SBJ/June 18 - 24, 2001/Special Report

Is there a heartbeat left in sports stocks?

Editor's Note

As part of our special report on sports finance, Street & Smith's SportsBusiness Journal takes an in-depth look at eight public sports companies, starting on page 26. Included are revenues, staffing levels, directors, shareholders and who owns how many shares. The information was gathered almost exclusively from securities filings made with the Securities and Exchange Commission.

To access securities filings electronically through EDGAR, or Electronic Data Gathering, Analysis and Retrieval system, go to on the World Wide Web. Chose "EDGAR Database" from the menu, and then choose on the next screen "Search the EDGAR Database." Then choose "Search the EDGAR Archives," which will bring you to a keyword box, where you can enter the public company name and hit "enter" to find a wealth of public information.

When the season-old XFL kicked the bucket in May, the eulogies were varied, from those that critiqued the poor play to one that blamed the constant media glare. But one cause that was rarely, if ever, examined was the league's ownership by two public companies, whose shareholders did not appreciate losses or negative publicity.

Not only is the XFL's final loss expected to be in the $80 million neighborhood, which will be split between General Electric Co.'s NBC and WWF Entertainment, but both companies came under withering criticism for the boorish league and its plummeting TV ratings. This proved simply untenable for public companies.

And so the XFL became the latest example of a disturbing trend in sports: The public stock markets don't seem to like professional sports. This is alarming because public markets have for years provided the fuel for other industries to grow, and now sports may have that avenue closed.

"I am coming to the conclusion that the professional sports industry does not seem well-suited for the public markets," said Robert Caporale, chairman of Game Plan LLC, which advises teams and leagues. "We have seen too many indications of that."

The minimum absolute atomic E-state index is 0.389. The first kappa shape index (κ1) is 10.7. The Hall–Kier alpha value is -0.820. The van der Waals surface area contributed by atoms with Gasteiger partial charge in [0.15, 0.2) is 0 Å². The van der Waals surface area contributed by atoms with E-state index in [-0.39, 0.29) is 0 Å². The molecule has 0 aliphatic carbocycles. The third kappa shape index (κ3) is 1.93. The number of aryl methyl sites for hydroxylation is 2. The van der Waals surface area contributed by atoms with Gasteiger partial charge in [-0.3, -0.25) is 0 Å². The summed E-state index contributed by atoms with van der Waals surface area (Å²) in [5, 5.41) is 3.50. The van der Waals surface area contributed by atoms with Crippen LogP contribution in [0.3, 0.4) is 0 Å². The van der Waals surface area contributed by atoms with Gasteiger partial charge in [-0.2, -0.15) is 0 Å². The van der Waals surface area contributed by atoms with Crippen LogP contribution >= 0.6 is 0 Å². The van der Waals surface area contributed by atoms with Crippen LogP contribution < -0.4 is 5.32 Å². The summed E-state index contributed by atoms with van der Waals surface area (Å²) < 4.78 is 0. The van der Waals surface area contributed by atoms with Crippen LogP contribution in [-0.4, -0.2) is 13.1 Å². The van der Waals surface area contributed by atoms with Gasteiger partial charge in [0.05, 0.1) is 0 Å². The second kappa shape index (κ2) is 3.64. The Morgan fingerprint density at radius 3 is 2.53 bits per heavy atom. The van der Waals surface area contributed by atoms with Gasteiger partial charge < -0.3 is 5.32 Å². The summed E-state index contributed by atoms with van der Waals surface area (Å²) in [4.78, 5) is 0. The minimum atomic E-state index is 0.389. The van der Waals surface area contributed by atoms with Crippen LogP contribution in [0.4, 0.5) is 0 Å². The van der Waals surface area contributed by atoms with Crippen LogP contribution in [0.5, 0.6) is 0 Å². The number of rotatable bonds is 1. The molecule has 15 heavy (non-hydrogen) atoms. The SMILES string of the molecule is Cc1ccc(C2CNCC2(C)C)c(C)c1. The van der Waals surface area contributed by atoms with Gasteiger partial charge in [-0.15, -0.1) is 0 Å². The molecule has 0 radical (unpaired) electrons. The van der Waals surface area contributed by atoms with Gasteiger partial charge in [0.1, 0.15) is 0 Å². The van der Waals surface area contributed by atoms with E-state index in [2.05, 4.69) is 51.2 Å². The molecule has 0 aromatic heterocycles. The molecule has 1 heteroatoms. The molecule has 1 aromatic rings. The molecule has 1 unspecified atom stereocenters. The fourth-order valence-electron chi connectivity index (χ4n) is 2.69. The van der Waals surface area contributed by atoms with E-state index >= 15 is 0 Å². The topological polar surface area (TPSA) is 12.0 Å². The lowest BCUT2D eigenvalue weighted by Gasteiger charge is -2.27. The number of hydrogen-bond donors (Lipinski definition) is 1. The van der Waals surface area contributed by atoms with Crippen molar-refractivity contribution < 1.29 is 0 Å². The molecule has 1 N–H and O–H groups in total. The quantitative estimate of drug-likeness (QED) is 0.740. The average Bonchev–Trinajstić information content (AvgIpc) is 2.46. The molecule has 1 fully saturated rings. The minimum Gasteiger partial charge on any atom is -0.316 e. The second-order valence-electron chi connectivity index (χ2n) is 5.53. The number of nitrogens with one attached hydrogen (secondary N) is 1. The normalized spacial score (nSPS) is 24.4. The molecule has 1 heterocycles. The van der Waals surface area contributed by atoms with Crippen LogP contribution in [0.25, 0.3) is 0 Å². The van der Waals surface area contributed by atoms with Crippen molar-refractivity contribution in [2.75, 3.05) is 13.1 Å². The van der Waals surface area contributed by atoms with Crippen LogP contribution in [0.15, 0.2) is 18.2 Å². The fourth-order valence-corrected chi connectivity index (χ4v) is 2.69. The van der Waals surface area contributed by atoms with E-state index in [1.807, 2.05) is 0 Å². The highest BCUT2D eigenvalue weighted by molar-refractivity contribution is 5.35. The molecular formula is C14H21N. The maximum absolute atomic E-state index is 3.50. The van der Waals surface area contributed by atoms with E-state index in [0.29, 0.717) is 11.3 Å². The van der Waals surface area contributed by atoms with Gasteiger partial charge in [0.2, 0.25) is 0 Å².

For the XFL, that disturbing fact helped spark its death. Wall Street analysts pounded WWF for its football strategy, even though losing tens of millions of dollars on a start-up league is hardly surprising. The privately owned Major League Soccer has by some estimates lost $250 million in its first five seasons, yet there is little hue and cry for the organization to shut its doors.

"The time frame that shareholders are willing to tolerate for a developmental stage is much shorter for sports companies," said Tim Conder, an analyst with A.G. Edwards & Sons, where he covers companies like Championship Auto Racing Teams Inc. and Callaway Golf Co. "Some sports companies would be better serviced continuing on in a private manner."

The problem with sports, Conder added, is earnings and revenue growth is not as strong as in other businesses. Conder compares sports to biotechnology, which also has tremendous start-up costs. But there the returns are much higher if a product succeeds, he explained, so investors are willing to sustain initial losses.

Even motorsports, the one sector of sports with relative success in the public markets, has come under pressure in the last year. Track operators International Speedway Corp. and Speedway Motorsports Inc., which used their stock bounty to fuel their growth in the mid- to late 1990s, have stumbled. While a lucrative new TV contract was supposed to fuel their stocks, a faltering economy, poorly planned growth and tragedies such as the death of Dale Earnhardt have hurt them instead.